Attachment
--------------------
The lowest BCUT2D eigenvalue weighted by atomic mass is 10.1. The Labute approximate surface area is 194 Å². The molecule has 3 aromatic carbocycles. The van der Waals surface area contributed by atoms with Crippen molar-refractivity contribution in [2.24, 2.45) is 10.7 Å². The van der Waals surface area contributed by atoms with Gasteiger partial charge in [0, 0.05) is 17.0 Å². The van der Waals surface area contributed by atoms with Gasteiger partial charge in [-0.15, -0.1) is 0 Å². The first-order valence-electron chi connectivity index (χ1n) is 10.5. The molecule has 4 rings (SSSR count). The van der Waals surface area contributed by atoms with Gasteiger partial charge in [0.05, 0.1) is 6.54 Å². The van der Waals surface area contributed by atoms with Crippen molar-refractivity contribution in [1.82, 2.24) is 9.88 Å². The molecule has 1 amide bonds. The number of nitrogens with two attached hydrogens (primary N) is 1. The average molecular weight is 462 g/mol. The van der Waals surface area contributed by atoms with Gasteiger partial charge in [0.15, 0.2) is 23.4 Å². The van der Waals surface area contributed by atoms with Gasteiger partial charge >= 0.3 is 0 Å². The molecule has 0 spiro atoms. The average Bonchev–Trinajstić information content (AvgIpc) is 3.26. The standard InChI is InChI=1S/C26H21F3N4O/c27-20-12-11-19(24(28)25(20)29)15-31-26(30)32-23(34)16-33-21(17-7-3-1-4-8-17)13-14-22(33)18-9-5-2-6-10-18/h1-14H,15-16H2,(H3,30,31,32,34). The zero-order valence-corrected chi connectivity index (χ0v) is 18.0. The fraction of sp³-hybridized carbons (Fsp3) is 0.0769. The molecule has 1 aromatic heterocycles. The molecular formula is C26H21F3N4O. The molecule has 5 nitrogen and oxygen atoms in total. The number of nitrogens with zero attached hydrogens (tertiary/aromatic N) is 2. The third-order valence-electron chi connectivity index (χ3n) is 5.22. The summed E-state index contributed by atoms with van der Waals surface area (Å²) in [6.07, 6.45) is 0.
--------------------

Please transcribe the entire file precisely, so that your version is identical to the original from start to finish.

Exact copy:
The lowest BCUT2D eigenvalue weighted by atomic mass is 10.1. The Labute approximate surface area is 194 Å². The molecule has 3 aromatic carbocycles. The van der Waals surface area contributed by atoms with Crippen molar-refractivity contribution in [2.24, 2.45) is 10.7 Å². The van der Waals surface area contributed by atoms with Gasteiger partial charge in [0, 0.05) is 17.0 Å². The van der Waals surface area contributed by atoms with Gasteiger partial charge in [-0.15, -0.1) is 0 Å². The first-order valence-electron chi connectivity index (χ1n) is 10.5. The molecule has 4 rings (SSSR count). The van der Waals surface area contributed by atoms with Gasteiger partial charge in [0.05, 0.1) is 6.54 Å². The van der Waals surface area contributed by atoms with Crippen molar-refractivity contribution in [1.82, 2.24) is 9.88 Å². The molecule has 1 amide bonds. The number of nitrogens with two attached hydrogens (primary N) is 1. The average molecular weight is 462 g/mol. The van der Waals surface area contributed by atoms with Gasteiger partial charge in [0.15, 0.2) is 23.4 Å². The van der Waals surface area contributed by atoms with Gasteiger partial charge >= 0.3 is 0 Å². The molecule has 0 spiro atoms. The average Bonchev–Trinajstić information content (AvgIpc) is 3.26. The standard InChI is InChI=1S/C26H21F3N4O/c27-20-12-11-19(24(28)25(20)29)15-31-26(30)32-23(34)16-33-21(17-7-3-1-4-8-17)13-14-22(33)18-9-5-2-6-10-18/h1-14H,15-16H2,(H3,30,31,32,34). The zero-order valence-corrected chi connectivity index (χ0v) is 18.0. The fraction of sp³-hybridized carbons (Fsp3) is 0.0769. The molecule has 1 aromatic heterocycles. The molecular formula is C26H21F3N4O. The molecule has 5 nitrogen and oxygen atoms in total. The number of nitrogens with zero attached hydrogens (tertiary/aromatic N) is 2. The third-order valence-electron chi connectivity index (χ3n) is 5.22. The summed E-state index contributed by atoms with van der Waals surface area (Å²) in [6.07, 6.45) is 0.